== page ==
In reporting my coming tome on hydrogen for which I interviewed auto makers, industrial gas suppliers, government officials and energy companies, I discovered another layer of PR people — screeners who interviewed me before I even got to speak with a PR person. Sheesh! I thought I was the one asking questions.
I finally heard from a spokesman at Exxon Mobil this morning. That’s after four e-mails and a couple of phone calls over 13 days from an "administrative assistant for upstream public affairs." She has promised several times a PR person presumably who knows something about the world largest oil company’s hydrogen effort. I don’t fault her because she’s only as good as the person following up on her requests. The actual PR person and I just connected and he attributed his slow response to traveling. He was apologetic and he did have the answers I needed.
I have always said the hardest thing about my job as a writer is tracking down the people I need to interview.
Hyundai which has built FCVs (fuel cell vehicles) doesn’t even list media contacts or even a media line on its web site. So I found a general 800 line and called it. I might as well have been calling an airline clerk in India to track down lost baggage in Detroit. I called 3-4 days ago and no one has called back (update: a PR person got back to me three hours after this is was first posted. Within 30 minutes, she had lined up the engineer Hyundai managing fuel cell vehicles). Still waiting on ConocoPhillips.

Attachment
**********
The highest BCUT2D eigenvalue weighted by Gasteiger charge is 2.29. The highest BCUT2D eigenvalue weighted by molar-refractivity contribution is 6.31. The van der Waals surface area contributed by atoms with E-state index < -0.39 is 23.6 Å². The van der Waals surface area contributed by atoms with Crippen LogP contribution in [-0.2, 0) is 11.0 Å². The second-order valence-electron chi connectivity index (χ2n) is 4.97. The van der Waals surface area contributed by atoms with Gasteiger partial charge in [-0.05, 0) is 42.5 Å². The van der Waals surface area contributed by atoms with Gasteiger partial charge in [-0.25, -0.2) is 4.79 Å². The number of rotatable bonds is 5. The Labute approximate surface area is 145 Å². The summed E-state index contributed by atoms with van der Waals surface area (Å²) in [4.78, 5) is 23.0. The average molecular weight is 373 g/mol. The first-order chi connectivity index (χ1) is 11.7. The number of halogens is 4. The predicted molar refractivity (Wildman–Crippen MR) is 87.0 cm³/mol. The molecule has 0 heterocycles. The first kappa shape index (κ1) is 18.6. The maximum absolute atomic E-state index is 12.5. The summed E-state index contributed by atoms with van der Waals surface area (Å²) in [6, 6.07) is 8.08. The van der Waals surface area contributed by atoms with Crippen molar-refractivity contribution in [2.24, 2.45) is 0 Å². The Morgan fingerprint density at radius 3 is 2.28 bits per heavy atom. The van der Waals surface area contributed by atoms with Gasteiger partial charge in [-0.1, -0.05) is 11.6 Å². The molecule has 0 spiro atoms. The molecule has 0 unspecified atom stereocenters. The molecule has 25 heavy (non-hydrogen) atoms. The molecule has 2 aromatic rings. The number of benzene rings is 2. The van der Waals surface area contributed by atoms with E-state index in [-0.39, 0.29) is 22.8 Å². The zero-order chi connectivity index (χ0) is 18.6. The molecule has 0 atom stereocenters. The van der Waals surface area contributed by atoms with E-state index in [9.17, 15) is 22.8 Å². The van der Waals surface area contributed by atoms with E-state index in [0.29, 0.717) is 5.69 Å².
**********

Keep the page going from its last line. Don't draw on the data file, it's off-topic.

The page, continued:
I have had great success with others: BMW’s VP of engineering in N. America got back to me within hours thanks to a proactive PR person. Air Products was slow initially, but turned around an interview within hours once I connected with its PR person. Shell Hydrogen was good at first, but faded as I found the PR guy was out sick. We have since reconnected. GM was horribly slow at first, but was great once we connected and arranged to have me drive their FCV.
Companies might blame their slow responses on traveling, being swamped with interview and media requests or whatever. It never looks good. I guess the slow and non responders don’t care much that Design News goes to 170,000 engineers in print and many more than that online. If I was PR person, I certainly would.